Imagine someone of average intelligence and life experience tells me that Neil Armstrong and Buzz Aldrin landed on the moon in 1969. Oh wow! The moon! I ask them how they did it. They say they flew there. But humans can't fly. No, they went in a rocket, like a giant plane. But planes can only fly so far and can only carry so much fuel before they get too heavy to fly - where did they refuel? Nowhere. What, they flew all the way to the moon on one tank of fuel? I...no...er...yes...um... I start to suspect that maybe this person is winding me up because their rocket story sounds a little far fetched. Hm, I think, I'd better go and talk to someone who's dealt with this stuff all their life. I go to ask a physics teacher. They explain about jettisoning boosters and suchlike, but I'm also wanting to know how they knew where to go - I mean, you can't buy an A-Z of space! And while this physics teacher is great on the basics, advanced space navigation is beyond their capability. After all, they may have a degree in physics generally and teach it to other people all day, but this is some pretty high-level stuff. So I have to go all the way to a university professor of astrophysics before I can find someone who can explain to me how they knew which way to point the rocket - although I've got to admit it's pretty hard to understand because I don't have much knowledge of astrophysics generally and he's not great at explaining it to a relative idiot. It's the teacher who's good at explaining things to people who don't know anything about them. But I came very close to believing the moon landings were fake - and maybe I'm still suspicious because I'm convinced this professor has some kind of agenda. Like, if the moon landings didn't happen (if space doesn't even exist!) then he'd be out of a job, right? So of course he'd perpetuate the moon landing conspiracy. He's got the most to lose here!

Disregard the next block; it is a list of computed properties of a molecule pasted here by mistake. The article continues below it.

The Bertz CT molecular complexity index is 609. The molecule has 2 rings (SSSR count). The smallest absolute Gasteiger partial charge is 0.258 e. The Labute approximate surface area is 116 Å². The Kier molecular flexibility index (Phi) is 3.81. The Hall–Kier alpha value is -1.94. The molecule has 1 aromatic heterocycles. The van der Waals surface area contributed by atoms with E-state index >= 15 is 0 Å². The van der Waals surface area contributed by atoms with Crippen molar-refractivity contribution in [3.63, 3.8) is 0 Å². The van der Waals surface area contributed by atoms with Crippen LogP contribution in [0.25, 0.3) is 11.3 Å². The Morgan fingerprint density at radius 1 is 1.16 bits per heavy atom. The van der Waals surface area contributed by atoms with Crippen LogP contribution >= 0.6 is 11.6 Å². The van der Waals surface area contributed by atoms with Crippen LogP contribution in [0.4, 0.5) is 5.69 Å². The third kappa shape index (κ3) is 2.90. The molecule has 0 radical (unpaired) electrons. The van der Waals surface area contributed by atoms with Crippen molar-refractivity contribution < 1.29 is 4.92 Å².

Can you see how the average person (bearing in mind that half the world's population is below average) in the street and maybe even the teacher cannot adequately explain something that really happened? And how easy it is, if you're convinced the moon landings didn't happen, to doubt even the word of the expert? And how that might apply to your experience of talking to people about Christianity?